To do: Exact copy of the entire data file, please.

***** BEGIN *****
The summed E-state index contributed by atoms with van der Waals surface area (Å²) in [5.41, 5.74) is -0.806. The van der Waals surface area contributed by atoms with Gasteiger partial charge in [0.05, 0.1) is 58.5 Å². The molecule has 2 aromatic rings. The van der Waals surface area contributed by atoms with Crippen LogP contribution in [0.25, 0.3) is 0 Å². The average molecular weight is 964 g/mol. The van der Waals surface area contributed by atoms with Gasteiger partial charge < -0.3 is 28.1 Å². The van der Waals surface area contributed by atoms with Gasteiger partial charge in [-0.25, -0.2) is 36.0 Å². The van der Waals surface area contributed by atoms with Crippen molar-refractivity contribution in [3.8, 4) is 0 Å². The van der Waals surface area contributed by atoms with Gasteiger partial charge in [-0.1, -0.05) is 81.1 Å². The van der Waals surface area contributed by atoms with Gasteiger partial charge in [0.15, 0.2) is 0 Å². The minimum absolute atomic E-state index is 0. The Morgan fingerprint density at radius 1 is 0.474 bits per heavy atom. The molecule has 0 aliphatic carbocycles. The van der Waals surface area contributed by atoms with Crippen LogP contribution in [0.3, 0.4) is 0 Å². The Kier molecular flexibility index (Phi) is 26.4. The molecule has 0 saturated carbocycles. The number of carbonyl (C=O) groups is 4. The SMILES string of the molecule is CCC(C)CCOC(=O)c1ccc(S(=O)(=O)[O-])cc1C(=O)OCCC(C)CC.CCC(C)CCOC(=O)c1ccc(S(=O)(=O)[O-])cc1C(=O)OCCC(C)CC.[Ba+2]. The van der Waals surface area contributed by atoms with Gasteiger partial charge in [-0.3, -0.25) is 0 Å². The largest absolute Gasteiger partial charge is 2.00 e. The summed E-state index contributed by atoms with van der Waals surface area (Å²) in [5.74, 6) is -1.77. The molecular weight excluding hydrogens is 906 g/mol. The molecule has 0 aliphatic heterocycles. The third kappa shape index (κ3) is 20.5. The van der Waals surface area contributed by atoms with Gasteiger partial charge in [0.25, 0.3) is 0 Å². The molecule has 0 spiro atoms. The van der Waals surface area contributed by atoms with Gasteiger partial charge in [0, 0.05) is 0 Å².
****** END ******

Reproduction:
The summed E-state index contributed by atoms with van der Waals surface area (Å²) in [5.41, 5.74) is -0.806. The van der Waals surface area contributed by atoms with Gasteiger partial charge in [0.05, 0.1) is 58.5 Å². The molecule has 2 aromatic rings. The van der Waals surface area contributed by atoms with Crippen LogP contribution in [0.25, 0.3) is 0 Å². The average molecular weight is 964 g/mol. The van der Waals surface area contributed by atoms with Gasteiger partial charge < -0.3 is 28.1 Å². The van der Waals surface area contributed by atoms with Gasteiger partial charge in [-0.25, -0.2) is 36.0 Å². The van der Waals surface area contributed by atoms with Crippen molar-refractivity contribution in [3.8, 4) is 0 Å². The van der Waals surface area contributed by atoms with Gasteiger partial charge in [-0.1, -0.05) is 81.1 Å². The van der Waals surface area contributed by atoms with Gasteiger partial charge in [0.15, 0.2) is 0 Å². The minimum absolute atomic E-state index is 0. The Morgan fingerprint density at radius 1 is 0.474 bits per heavy atom. The molecule has 0 aliphatic carbocycles. The van der Waals surface area contributed by atoms with Crippen LogP contribution in [0.3, 0.4) is 0 Å². The Kier molecular flexibility index (Phi) is 26.4. The molecule has 0 saturated carbocycles. The number of carbonyl (C=O) groups is 4. The SMILES string of the molecule is CCC(C)CCOC(=O)c1ccc(S(=O)(=O)[O-])cc1C(=O)OCCC(C)CC.CCC(C)CCOC(=O)c1ccc(S(=O)(=O)[O-])cc1C(=O)OCCC(C)CC.[Ba+2]. The van der Waals surface area contributed by atoms with Gasteiger partial charge in [-0.3, -0.25) is 0 Å². The largest absolute Gasteiger partial charge is 2.00 e. The summed E-state index contributed by atoms with van der Waals surface area (Å²) in [5.74, 6) is -1.77. The molecular weight excluding hydrogens is 906 g/mol. The molecule has 0 aliphatic heterocycles. The third kappa shape index (κ3) is 20.5. The van der Waals surface area contributed by atoms with Gasteiger partial charge in [0.25, 0.3) is 0 Å². The molecule has 0 spiro atoms. The van der Waals surface area contributed by atoms with Gasteiger partial charge in [0, 0.05) is 0 Å².